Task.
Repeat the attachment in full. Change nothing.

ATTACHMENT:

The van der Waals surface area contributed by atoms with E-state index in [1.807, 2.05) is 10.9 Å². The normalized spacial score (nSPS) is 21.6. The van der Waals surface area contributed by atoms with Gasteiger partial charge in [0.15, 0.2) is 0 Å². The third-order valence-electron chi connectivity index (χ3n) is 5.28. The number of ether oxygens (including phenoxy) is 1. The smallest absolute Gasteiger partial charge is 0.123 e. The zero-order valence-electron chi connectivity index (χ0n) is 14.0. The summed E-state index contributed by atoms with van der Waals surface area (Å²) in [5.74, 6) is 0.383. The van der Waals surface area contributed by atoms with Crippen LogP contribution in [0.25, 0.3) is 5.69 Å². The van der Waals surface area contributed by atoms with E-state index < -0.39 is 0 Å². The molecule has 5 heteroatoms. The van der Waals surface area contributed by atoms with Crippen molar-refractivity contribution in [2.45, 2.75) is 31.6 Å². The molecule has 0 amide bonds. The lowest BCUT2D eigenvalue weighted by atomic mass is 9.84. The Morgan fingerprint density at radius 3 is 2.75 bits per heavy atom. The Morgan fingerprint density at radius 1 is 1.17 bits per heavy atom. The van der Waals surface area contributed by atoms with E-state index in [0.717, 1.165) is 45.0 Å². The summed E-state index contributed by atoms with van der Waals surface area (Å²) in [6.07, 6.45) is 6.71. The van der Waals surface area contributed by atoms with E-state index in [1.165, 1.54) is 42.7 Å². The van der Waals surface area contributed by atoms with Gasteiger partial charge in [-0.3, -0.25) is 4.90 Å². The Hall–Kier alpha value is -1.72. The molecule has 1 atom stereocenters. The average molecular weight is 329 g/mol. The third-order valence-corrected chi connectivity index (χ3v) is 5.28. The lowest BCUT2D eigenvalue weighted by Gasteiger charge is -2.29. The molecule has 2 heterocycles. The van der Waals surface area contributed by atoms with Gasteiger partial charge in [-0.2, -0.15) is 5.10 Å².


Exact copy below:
The van der Waals surface area contributed by atoms with E-state index in [1.807, 2.05) is 10.9 Å². The normalized spacial score (nSPS) is 21.6. The van der Waals surface area contributed by atoms with Gasteiger partial charge in [0.15, 0.2) is 0 Å². The third-order valence-electron chi connectivity index (χ3n) is 5.28. The number of ether oxygens (including phenoxy) is 1. The smallest absolute Gasteiger partial charge is 0.123 e. The zero-order valence-electron chi connectivity index (χ0n) is 14.0. The summed E-state index contributed by atoms with van der Waals surface area (Å²) in [5.74, 6) is 0.383. The van der Waals surface area contributed by atoms with Crippen LogP contribution in [0.25, 0.3) is 5.69 Å². The van der Waals surface area contributed by atoms with E-state index < -0.39 is 0 Å². The molecule has 5 heteroatoms. The van der Waals surface area contributed by atoms with Crippen molar-refractivity contribution in [2.45, 2.75) is 31.6 Å². The molecule has 0 amide bonds. The lowest BCUT2D eigenvalue weighted by atomic mass is 9.84. The Morgan fingerprint density at radius 3 is 2.75 bits per heavy atom. The Morgan fingerprint density at radius 1 is 1.17 bits per heavy atom. The van der Waals surface area contributed by atoms with E-state index in [0.717, 1.165) is 45.0 Å². The summed E-state index contributed by atoms with van der Waals surface area (Å²) in [6.07, 6.45) is 6.71. The van der Waals surface area contributed by atoms with E-state index in [1.165, 1.54) is 42.7 Å². The van der Waals surface area contributed by atoms with Gasteiger partial charge in [-0.3, -0.25) is 4.90 Å². The Hall–Kier alpha value is -1.72. The molecule has 1 atom stereocenters. The average molecular weight is 329 g/mol. The third-order valence-corrected chi connectivity index (χ3v) is 5.28. The lowest BCUT2D eigenvalue weighted by Gasteiger charge is -2.29. The molecule has 2 heterocycles. The van der Waals surface area contributed by atoms with Gasteiger partial charge in [-0.2, -0.15) is 5.10 Å².